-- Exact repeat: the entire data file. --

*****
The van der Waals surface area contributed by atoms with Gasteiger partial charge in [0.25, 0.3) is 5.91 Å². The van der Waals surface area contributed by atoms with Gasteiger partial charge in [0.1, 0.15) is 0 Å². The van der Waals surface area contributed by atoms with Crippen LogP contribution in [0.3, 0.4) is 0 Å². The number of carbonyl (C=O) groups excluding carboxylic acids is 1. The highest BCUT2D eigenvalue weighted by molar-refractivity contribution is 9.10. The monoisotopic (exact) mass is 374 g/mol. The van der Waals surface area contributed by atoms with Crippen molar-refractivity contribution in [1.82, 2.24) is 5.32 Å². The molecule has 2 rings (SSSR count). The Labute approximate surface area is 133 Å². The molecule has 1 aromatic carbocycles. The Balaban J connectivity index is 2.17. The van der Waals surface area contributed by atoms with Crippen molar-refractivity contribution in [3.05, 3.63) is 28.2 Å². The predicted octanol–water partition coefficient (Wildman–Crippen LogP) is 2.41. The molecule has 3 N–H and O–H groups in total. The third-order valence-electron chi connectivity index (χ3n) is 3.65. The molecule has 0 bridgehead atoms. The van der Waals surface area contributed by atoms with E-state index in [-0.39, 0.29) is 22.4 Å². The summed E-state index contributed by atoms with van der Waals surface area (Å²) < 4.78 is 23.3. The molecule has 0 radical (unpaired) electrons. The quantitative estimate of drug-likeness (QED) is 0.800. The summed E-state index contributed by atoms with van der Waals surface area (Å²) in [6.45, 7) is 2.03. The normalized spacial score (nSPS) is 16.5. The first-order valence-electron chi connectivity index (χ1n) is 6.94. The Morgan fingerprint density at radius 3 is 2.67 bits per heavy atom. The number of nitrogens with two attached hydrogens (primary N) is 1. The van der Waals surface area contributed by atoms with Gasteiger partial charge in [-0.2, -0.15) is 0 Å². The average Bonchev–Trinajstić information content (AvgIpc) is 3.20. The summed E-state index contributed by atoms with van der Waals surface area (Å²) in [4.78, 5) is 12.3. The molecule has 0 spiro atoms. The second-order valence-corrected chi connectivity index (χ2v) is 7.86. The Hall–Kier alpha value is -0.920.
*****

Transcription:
The van der Waals surface area contributed by atoms with Gasteiger partial charge in [0.25, 0.3) is 5.91 Å². The van der Waals surface area contributed by atoms with Gasteiger partial charge in [0.1, 0.15) is 0 Å². The van der Waals surface area contributed by atoms with Crippen LogP contribution in [0.3, 0.4) is 0 Å². The number of carbonyl (C=O) groups excluding carboxylic acids is 1. The highest BCUT2D eigenvalue weighted by molar-refractivity contribution is 9.10. The monoisotopic (exact) mass is 374 g/mol. The van der Waals surface area contributed by atoms with Crippen molar-refractivity contribution in [1.82, 2.24) is 5.32 Å². The molecule has 2 rings (SSSR count). The Labute approximate surface area is 133 Å². The molecule has 1 aromatic carbocycles. The Balaban J connectivity index is 2.17. The van der Waals surface area contributed by atoms with Crippen molar-refractivity contribution in [3.05, 3.63) is 28.2 Å². The predicted octanol–water partition coefficient (Wildman–Crippen LogP) is 2.41. The molecule has 3 N–H and O–H groups in total. The third-order valence-electron chi connectivity index (χ3n) is 3.65. The molecule has 0 bridgehead atoms. The van der Waals surface area contributed by atoms with E-state index in [-0.39, 0.29) is 22.4 Å². The summed E-state index contributed by atoms with van der Waals surface area (Å²) < 4.78 is 23.3. The molecule has 0 radical (unpaired) electrons. The quantitative estimate of drug-likeness (QED) is 0.800. The summed E-state index contributed by atoms with van der Waals surface area (Å²) in [6.45, 7) is 2.03. The normalized spacial score (nSPS) is 16.5. The first-order valence-electron chi connectivity index (χ1n) is 6.94. The Morgan fingerprint density at radius 3 is 2.67 bits per heavy atom. The number of nitrogens with two attached hydrogens (primary N) is 1. The van der Waals surface area contributed by atoms with Gasteiger partial charge in [-0.2, -0.15) is 0 Å². The average Bonchev–Trinajstić information content (AvgIpc) is 3.20. The summed E-state index contributed by atoms with van der Waals surface area (Å²) in [4.78, 5) is 12.3. The molecule has 0 spiro atoms. The second-order valence-corrected chi connectivity index (χ2v) is 7.86. The Hall–Kier alpha value is -0.920.